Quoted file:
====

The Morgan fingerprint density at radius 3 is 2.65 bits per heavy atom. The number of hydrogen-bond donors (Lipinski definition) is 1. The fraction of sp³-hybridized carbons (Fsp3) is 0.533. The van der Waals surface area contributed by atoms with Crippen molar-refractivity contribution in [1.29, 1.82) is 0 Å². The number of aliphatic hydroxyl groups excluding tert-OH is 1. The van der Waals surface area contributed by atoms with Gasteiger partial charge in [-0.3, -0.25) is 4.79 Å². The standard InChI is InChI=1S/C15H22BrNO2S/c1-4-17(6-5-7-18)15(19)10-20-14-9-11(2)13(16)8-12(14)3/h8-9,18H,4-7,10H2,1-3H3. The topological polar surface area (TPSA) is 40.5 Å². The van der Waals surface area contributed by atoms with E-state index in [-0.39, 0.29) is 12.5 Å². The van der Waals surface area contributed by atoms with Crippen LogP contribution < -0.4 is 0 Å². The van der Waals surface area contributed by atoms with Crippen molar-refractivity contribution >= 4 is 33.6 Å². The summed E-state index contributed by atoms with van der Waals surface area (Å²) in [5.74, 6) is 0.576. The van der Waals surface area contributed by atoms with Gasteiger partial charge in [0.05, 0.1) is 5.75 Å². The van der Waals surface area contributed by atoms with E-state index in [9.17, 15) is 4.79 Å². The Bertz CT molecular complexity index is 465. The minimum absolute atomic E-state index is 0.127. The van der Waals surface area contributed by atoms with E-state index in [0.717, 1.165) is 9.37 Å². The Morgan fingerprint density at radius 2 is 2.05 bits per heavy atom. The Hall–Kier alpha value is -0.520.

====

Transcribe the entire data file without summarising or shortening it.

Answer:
The Morgan fingerprint density at radius 3 is 2.65 bits per heavy atom. The number of hydrogen-bond donors (Lipinski definition) is 1. The fraction of sp³-hybridized carbons (Fsp3) is 0.533. The van der Waals surface area contributed by atoms with Crippen molar-refractivity contribution in [1.29, 1.82) is 0 Å². The number of aliphatic hydroxyl groups excluding tert-OH is 1. The van der Waals surface area contributed by atoms with Gasteiger partial charge in [-0.3, -0.25) is 4.79 Å². The standard InChI is InChI=1S/C15H22BrNO2S/c1-4-17(6-5-7-18)15(19)10-20-14-9-11(2)13(16)8-12(14)3/h8-9,18H,4-7,10H2,1-3H3. The topological polar surface area (TPSA) is 40.5 Å². The van der Waals surface area contributed by atoms with E-state index in [-0.39, 0.29) is 12.5 Å². The van der Waals surface area contributed by atoms with Crippen LogP contribution < -0.4 is 0 Å². The van der Waals surface area contributed by atoms with Crippen molar-refractivity contribution >= 4 is 33.6 Å². The summed E-state index contributed by atoms with van der Waals surface area (Å²) in [5.74, 6) is 0.576. The van der Waals surface area contributed by atoms with Gasteiger partial charge in [0.05, 0.1) is 5.75 Å². The van der Waals surface area contributed by atoms with E-state index in [9.17, 15) is 4.79 Å². The Bertz CT molecular complexity index is 465. The minimum absolute atomic E-state index is 0.127. The van der Waals surface area contributed by atoms with E-state index in [0.717, 1.165) is 9.37 Å². The Morgan fingerprint density at radius 2 is 2.05 bits per heavy atom. The Hall–Kier alpha value is -0.520.